Recently there have been a lot of contradictory stories about the affects of immunizations on young babies and the incidence of autism. The discussion among parents, who are nervous about the side affects of these immunizations, is totally founded because according to findings from medical journals and published health articles, certain vaccinations have played a big part in causing autism.
Autism is a complex disorder and there could be other factors involved in a child diagnosed with this disease but there are too many coincidences to ignore in vaccines. For example, according to Pathways, a community-based not-for-profit healthcare organization, "the California Department of Developmental Services, reported the rate of children diagnosed with full-syndrome autism between 1999 and 2002 nearly doubled from 10,360 to 20,377." Those numbers show a terrible increase and there is much concern for parents to not vaccinate their child at all. Discovered in vaccines during this time is a preservative called Thimerosal which is 49.5 percent ethyl mercury by weight. Mercury is a toxic metal which is known to be very harmful even for adults, imagine what it will do to babies under a year old. According to the Environmental Protection Agency (EPA) the dose of mercury allowable is 0.1 mcg per kilogram per day. If an average infant received all thimerosal-containing vaccines at a two month visit weighing an average of 11 pounds (5 kilograms) the exposure to the baby in one day would be 62.5 mcg which is 125 times the EPA guidelines.
From Mothering magazine in 2001, a health article reported on the Public Conference of the National Vaccine Information Center where doctors and parents met to discuss vaccines. One parent said: "In the vaccine industry, scientific fraud and conflicts of interest are causing a cycle of deaths and injuries that is being concealed and denied by regulators and vaccine manufacturers."
One of those doctors there reported a link he discovered between the measles viral infection either from measles, mumps and rubella (MMR) vaccine or the actual disease of measles itself and autism. Dr Andrew Wakefield, a gastroenterologist, surgeon and research fellow at the Royal Free medical school in London published his research linking the MMR vaccine to bowel diseases in small children. He had published his findings in February 1998 in the British Medical Journal, Lancet. The team at the Royal Free medical school did hypothesize that the measles virus could conceivably be the link between the bowel disease and autism but Dr. Wakefield was the leading doctor to publish this idea.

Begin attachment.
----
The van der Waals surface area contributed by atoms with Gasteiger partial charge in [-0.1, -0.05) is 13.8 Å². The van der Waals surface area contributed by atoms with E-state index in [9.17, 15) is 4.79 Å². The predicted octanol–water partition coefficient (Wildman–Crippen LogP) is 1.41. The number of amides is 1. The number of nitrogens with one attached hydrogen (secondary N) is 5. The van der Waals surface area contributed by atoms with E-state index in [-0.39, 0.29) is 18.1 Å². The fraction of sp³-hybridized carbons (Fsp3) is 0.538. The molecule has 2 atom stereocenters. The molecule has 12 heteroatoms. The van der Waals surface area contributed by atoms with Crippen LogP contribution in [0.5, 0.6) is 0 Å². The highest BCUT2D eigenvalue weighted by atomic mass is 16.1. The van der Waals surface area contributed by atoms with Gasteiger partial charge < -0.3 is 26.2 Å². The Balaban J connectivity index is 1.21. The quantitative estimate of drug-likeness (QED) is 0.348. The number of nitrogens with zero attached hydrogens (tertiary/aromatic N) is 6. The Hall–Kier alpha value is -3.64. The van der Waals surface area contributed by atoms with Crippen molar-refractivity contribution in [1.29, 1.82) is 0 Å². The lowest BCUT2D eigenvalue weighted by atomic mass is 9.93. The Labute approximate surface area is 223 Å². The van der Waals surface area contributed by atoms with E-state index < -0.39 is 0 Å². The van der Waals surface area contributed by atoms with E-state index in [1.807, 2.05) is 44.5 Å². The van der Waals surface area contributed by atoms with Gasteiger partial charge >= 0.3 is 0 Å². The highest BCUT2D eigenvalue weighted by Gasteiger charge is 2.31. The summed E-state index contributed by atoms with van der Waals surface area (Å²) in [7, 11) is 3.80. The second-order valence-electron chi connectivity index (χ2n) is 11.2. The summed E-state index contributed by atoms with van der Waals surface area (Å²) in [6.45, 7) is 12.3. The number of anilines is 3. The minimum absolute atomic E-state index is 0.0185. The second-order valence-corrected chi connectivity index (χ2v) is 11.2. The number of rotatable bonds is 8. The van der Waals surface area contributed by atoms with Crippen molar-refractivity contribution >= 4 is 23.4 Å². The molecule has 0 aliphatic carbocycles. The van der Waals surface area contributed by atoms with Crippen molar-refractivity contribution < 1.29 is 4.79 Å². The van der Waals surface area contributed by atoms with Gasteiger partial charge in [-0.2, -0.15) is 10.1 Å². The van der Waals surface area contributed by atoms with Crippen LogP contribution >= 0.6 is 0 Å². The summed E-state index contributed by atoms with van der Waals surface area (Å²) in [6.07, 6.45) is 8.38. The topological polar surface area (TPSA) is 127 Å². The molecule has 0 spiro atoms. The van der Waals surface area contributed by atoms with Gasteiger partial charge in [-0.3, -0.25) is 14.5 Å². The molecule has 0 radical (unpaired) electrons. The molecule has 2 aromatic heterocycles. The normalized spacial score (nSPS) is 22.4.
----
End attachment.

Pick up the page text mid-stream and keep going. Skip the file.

Jumping to Japan, a Dr. Kawashima had confirmed in his study that the virus causing this bowel disease does indeed come from the MMR vaccine. An inquiry conducted in Britain on Wakefield's work, which ended on January 28, 2010, concluded that his investigation into the link between the measle-induced bowel disease and autism was a deception. Dr. Wakefield hand picked certain children for the study and was also a paid adviser in certain legal cases by families suing the vaccine manufacturers. So how can parents decide whether to wait until their child is a little older to be vaccinated or follow the prescribed schedule of vaccines by their doctor? It is hard to know.
Thinking of my own experience, I know of two healthy babies who received their MMR vaccine at age 15 months and then suddenly took a turn for the worse and were eventually diagnosed with autism. My own son had a horrendous reaction to the Diptheria, Tetanus and Pertussis (DPT) vaccine at one year when he went into convulsions and stopped breathing.
This vaccine fear continues in part because parents often notice the first autism symptoms around the age of two, when many childhood vaccines are given. In my reading, medical doctors believe it is a coincidence and parents still have no assurance their child will not be one of many children already conflicted with autism. We were told in my son's incident that he was allergic to the vaccine and to not give him anymore of that particular dosage.
The bottom line is parents have to decide whether to vaccinate their children or not. Autism is a complex disorder and I don't know if clear conclusive evidence will ever convince the vaccine administrators to change the contents making it completely safe for children. In reports of vaccinations and precautions for parents, there are some suggestions given to prevent vaccine reactions in most children. First, ask yourself if your child is sick the day you planned to have the vaccinations done. Every health care provider will tell you to wait until the child is completely healthy including off of antibiotics before administering any vaccines. Second, give only one shot at a time. This is a significant suggestion because it is easy to overload a small child with too immunizations at one time. If your child has significant reactions, do not repeat the vaccine. Three, save the vaccine manufacturer's name and lot number and finally get the full information on the vaccine's side affects and watch your child closely for the next few days.
If enough doctors studying these side affects can reach those who create the vaccines, maybe sometime in the near future, we will never have to worry about how children will react with immunizations and we will be free of all disease.